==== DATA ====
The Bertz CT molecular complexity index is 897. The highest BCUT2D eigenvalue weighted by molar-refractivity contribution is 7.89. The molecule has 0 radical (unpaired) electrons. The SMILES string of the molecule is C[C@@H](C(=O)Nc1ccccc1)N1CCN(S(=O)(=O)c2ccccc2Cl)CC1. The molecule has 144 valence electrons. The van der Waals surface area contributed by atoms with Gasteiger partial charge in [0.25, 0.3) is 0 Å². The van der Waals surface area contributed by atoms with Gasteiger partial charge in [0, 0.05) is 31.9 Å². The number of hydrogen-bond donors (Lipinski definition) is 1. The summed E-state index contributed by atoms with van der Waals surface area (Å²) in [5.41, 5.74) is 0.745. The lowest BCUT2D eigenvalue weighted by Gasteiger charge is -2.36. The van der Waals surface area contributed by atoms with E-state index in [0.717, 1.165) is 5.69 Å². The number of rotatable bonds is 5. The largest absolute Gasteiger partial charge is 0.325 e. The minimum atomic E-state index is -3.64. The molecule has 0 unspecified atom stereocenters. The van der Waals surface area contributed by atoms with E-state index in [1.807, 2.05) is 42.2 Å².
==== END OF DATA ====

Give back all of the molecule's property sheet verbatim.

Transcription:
The Bertz CT molecular complexity index is 897. The highest BCUT2D eigenvalue weighted by molar-refractivity contribution is 7.89. The molecule has 0 radical (unpaired) electrons. The SMILES string of the molecule is C[C@@H](C(=O)Nc1ccccc1)N1CCN(S(=O)(=O)c2ccccc2Cl)CC1. The molecule has 144 valence electrons. The van der Waals surface area contributed by atoms with Gasteiger partial charge in [0.25, 0.3) is 0 Å². The van der Waals surface area contributed by atoms with Gasteiger partial charge in [0, 0.05) is 31.9 Å². The number of hydrogen-bond donors (Lipinski definition) is 1. The summed E-state index contributed by atoms with van der Waals surface area (Å²) in [5.41, 5.74) is 0.745. The lowest BCUT2D eigenvalue weighted by Gasteiger charge is -2.36. The van der Waals surface area contributed by atoms with E-state index in [0.717, 1.165) is 5.69 Å². The number of rotatable bonds is 5. The largest absolute Gasteiger partial charge is 0.325 e. The minimum atomic E-state index is -3.64. The molecule has 0 unspecified atom stereocenters. The van der Waals surface area contributed by atoms with E-state index in [1.807, 2.05) is 42.2 Å².